Wolf, lawmakers have to step up this budget season to help survivors of sexual abuse | Opinion

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By Karen Baker

The time is now for the General Assembly to support rape crisis centers in Pennsylvania with increased resources to address the amplified need for victim support and services, as well as prevention programs for communities.

This day has been on the horizon for a long time.

We read the forecast and heard the rumors. We saw the signs.

The Sandusky trial, multiple Grand Jury reports detailing widespread child sexual abuse inside the Catholic church and the Salisbury school, campus sexual assaults on public and private campuses, sexual assaults of students by teachers, and the two trials of Bill Cosby— have all publically outlined the issues we face in the Commonwealth and have placed Pennsylvania in the spotlight of the nation.

In our own lives we’ve heard the inappropriate sexual jokes, the rumors of bosses pushing boundaries with employees; the child who didn’t want to be near a loved one—who said things that alluded to trouble—but we didn’t listen to our gut or take action; the issues on college campuses, in the workplace, churches, schools and the homes of our loved ones.

The news of exploitive and criminal behaviors by icons in entertainment and media gave way to a flood of first-hand accounts from victims across the nation and the Commonwealth. The #Metoo movement and other high-profile cases simply brought the magnitude of the ‘storm’ into focus.

Now we all know. Sexual harassment, abuse, and assault are serious and widespread problems.

It is a national crisis in need of an immediate response in Pennsylvania.

How we respond to this crisis will say a lot about the priorities inside the Commonwealth. We know Gov. Wolf understands the need. His efforts with the It’s on Us campaign on college campuses across Pennsylvania are admirable—and a step in the right direction.

However, the need for help and support from rape crisis centers throughout the Commonwealth—the ‘Red Crosses’ that respond to sexual assault— is clear now more than ever.

The time is now to provide additional, sustained resources to help survivors weathering the storm both today and in the future.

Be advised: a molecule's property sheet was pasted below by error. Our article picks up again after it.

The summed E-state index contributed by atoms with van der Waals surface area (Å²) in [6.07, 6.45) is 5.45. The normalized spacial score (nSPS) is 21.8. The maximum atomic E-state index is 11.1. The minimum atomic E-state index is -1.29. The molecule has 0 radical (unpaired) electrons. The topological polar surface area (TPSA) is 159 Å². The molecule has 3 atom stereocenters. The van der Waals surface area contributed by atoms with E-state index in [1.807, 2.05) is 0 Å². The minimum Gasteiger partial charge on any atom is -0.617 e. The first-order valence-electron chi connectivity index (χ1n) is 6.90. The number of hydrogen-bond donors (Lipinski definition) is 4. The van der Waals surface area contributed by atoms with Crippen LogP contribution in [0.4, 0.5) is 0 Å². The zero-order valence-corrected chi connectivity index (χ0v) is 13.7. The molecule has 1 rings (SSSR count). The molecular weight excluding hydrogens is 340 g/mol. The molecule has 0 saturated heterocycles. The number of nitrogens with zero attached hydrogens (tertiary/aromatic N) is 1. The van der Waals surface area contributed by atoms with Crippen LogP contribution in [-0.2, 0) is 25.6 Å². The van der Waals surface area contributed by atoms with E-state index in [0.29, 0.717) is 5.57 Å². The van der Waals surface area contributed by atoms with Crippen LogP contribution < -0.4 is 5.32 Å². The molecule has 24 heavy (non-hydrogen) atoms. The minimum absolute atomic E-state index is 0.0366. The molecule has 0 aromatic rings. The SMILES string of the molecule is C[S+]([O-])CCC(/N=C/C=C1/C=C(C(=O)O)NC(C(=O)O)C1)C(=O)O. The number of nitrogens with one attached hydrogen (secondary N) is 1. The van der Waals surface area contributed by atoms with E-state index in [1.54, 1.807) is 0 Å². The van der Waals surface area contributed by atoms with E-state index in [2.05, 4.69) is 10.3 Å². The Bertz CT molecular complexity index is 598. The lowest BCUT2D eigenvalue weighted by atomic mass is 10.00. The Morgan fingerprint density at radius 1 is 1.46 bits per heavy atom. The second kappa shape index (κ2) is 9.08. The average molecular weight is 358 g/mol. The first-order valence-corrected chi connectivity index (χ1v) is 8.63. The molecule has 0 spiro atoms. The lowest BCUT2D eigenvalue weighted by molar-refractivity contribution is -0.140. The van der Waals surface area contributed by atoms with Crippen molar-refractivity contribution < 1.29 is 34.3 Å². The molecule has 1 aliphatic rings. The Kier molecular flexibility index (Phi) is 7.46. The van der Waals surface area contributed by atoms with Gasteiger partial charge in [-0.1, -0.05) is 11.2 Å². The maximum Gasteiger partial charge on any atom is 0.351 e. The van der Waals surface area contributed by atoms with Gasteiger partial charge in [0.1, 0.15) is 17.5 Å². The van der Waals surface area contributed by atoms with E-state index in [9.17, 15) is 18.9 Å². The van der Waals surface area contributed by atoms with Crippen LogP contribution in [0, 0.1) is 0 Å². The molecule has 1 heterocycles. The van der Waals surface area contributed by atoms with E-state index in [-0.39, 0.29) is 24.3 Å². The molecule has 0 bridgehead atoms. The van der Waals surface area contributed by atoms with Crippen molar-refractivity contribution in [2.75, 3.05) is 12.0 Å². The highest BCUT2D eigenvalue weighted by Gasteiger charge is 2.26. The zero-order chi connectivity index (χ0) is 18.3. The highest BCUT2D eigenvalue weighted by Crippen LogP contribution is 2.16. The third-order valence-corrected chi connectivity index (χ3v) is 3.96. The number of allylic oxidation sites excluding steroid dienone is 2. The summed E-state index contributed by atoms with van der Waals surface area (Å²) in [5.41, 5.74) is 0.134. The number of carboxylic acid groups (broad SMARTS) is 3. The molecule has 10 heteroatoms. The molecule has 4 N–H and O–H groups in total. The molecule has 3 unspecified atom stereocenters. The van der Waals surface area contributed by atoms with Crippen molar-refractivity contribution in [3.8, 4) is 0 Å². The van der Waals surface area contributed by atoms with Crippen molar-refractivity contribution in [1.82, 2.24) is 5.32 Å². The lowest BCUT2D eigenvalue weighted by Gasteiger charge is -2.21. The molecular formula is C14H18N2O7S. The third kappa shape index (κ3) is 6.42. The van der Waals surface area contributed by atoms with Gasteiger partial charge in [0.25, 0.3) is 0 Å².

Here’s why we need increased support:

  • There’s an extraordinary opportunity for change. We are in an unprecedented time of attention to the serious and widespread problems of sexual harassment, abuse, and assault, with #MeToo, Judge Kavanaugh hearings, and the PA Grand Jury report on decades of clergy sexual abuse against a thousand children. People are looking for help now. They are listening and trying to bring change to their communities. We must be there for them—now.
  • Increased demand for services: PCAR and its network of rape crisis centers have seen the impacts of this heightened awareness. When comparing the first quarters of 2017 and 2018, it is clear that the demand for services—accompanying victims to hospitals, police stations and court proceedings,  answering hotline calls, and individual and group counseling for victims and their families – has increased.
  • Greater complexity in victim needs: Also of note, victims are reaching out with more complex needs, struggling with the ways sexual violence impacts drug and alcohol dependency, economic insecurity, housing, mental health needs, and other struggles. As other budget line items have been reduced in the past, survivors have turned to rape crisis centers because their services are free and confidential.
  • Increased demand for prevention: As the prevalence of sexual harassment and assault has become undeniable in Pennsylvania, people are asking PCAR and rape crisis centers for help. What should they ask of schools, youth programs and family to increase safety? Are our organization’s policies to prevent and respond to sexual harassment appropriate? How can I help my teenager prepare for dating and college? Investing in prevention is the right thing to do.
  • Immediate need to retain knowledgeable staff: While we have a tremendous potential to stop sexual violence in Pennsylvania, the network of rape crisis centers, which provide services to all 67 counties, does not have the full capacity to mobilize. Centers struggle to provide living wages and access the resources to fullystaff programs to meet the demands of PA communities. These are the first responders to victims, and the work can be emotionally taxing. Given the low wages and high turnover we see in sexual assault and domestic violence centers, we are in a constant cycle of recruiting, training, and then losing qualified staff who go on to more economically stable positions or fields.

The time is now to support rape crisis centers in Pennsylvania with increased resources to address the amplified need for support and services.

Together, we can keep our communities safe.

Karen Baker is the CEO of the Pennsylvania Coalition Against Rape. She writes from Harrisburg, Pa.

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